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Thread: Vermont Wants To Pay You $10,000 To Move There And Work Remotely

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    Vermont Wants To Pay You $10,000 To Move There And Work Remotely

    I was just talking about it the other day, then I checked it out and there is precisely a plan to do just that:

    The remote working movement is hotter than ever. According to Deskmag, an online magazine about coworking, a staggering 1.7 million people will work remotely in 2018. Remote-working concepts like Terminal 3 and Remote Year are proliferating, not to mention coworking spaces, which are on the rise globally.
    Now, Vermont wants a piece of the action. Yes, Vermont. The state is trying to attract new residents with a clever campaign aimed at the remote-working movement. Governor Phil Scott just approved a piece of legislation that will pay 100 people up to $10,000 to move to Vermont in 2019 with the new "Remote Worker Grant Program."

    To be eligible, applicants must be employed fulltime by a business outside of Vermont. The grant will cover moving expenses, membership fees for a coworking space and more. The applicant must become a fulltime resident of the state in 2019. And after the initial stage, 20 people a year will be eligible for grants.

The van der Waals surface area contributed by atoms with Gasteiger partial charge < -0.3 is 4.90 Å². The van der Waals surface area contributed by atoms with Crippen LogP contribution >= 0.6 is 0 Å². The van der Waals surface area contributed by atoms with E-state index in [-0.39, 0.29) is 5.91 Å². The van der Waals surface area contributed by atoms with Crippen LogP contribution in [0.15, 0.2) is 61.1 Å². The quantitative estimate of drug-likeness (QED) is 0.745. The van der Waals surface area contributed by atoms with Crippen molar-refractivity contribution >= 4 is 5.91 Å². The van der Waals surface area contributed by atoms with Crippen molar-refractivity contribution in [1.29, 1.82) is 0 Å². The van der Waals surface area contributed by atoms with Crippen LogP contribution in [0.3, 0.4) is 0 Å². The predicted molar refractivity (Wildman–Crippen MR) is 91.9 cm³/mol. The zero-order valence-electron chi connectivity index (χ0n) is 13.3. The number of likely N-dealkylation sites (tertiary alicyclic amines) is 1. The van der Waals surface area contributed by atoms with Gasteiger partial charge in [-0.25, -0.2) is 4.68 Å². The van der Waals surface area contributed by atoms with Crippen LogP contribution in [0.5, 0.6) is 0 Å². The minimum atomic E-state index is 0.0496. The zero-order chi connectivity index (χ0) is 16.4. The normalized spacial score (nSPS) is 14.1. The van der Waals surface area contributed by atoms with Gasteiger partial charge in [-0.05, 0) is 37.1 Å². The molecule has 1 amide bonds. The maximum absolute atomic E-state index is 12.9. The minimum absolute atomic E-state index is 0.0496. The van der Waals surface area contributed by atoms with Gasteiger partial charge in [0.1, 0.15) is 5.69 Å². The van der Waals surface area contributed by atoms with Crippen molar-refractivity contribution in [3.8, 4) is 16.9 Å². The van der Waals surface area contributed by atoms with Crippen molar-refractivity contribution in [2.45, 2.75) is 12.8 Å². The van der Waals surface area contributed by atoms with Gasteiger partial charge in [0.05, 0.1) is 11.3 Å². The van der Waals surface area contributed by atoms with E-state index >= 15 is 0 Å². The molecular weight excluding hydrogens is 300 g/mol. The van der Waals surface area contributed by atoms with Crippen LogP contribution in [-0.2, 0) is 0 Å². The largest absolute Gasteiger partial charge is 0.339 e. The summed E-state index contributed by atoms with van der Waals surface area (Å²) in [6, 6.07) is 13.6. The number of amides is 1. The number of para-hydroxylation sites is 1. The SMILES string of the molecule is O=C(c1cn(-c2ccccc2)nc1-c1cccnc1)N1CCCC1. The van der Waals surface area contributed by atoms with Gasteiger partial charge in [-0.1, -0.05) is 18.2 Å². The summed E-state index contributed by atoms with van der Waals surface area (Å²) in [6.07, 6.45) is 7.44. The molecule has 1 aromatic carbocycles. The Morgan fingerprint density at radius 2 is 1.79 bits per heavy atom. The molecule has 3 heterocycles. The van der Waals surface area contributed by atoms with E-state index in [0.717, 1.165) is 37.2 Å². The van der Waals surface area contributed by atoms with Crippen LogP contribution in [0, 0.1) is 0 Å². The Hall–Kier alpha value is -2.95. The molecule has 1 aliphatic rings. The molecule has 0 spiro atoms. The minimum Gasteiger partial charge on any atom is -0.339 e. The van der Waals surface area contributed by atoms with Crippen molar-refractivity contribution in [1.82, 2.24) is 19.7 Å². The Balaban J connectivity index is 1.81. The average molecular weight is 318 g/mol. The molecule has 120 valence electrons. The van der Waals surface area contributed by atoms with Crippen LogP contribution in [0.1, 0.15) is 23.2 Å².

This is not the first time a destination has tried to attract new residents with an innovative program like this. Last year, Wellington, New Zealand launched an initiative called LookSee Wellington, with the goal of recruiting technology workers from across the globe to move there.

    The author of the Vermont bill, Senator Virginia Lyons, was inspired by her son-in-law, a remote worker living in Vermont. “I was hoping to accomplish a couple of things with this bill," Lyons told Zenefits.com. "One was to encourage young people who are computer savvy to stay in the state and work remotely. The second thing this bill could help accomplish is drawing people into the state."

    In 2017, Vermont had its first bump in population since 2013, and according to a recent survey, it's attracting the most new residents of any state in the U.S. It's also the eighth most entrepreneurial state in the country, with 390 startups per 100,000 adults. And the coworking scene is growing. There are a number of cool coworking spaces, like the Vermont Center for Emerging Technologies, which has a vision of supporting innovative, Vermont-based startups, with a particular focus on women entrepreneurs and female founders.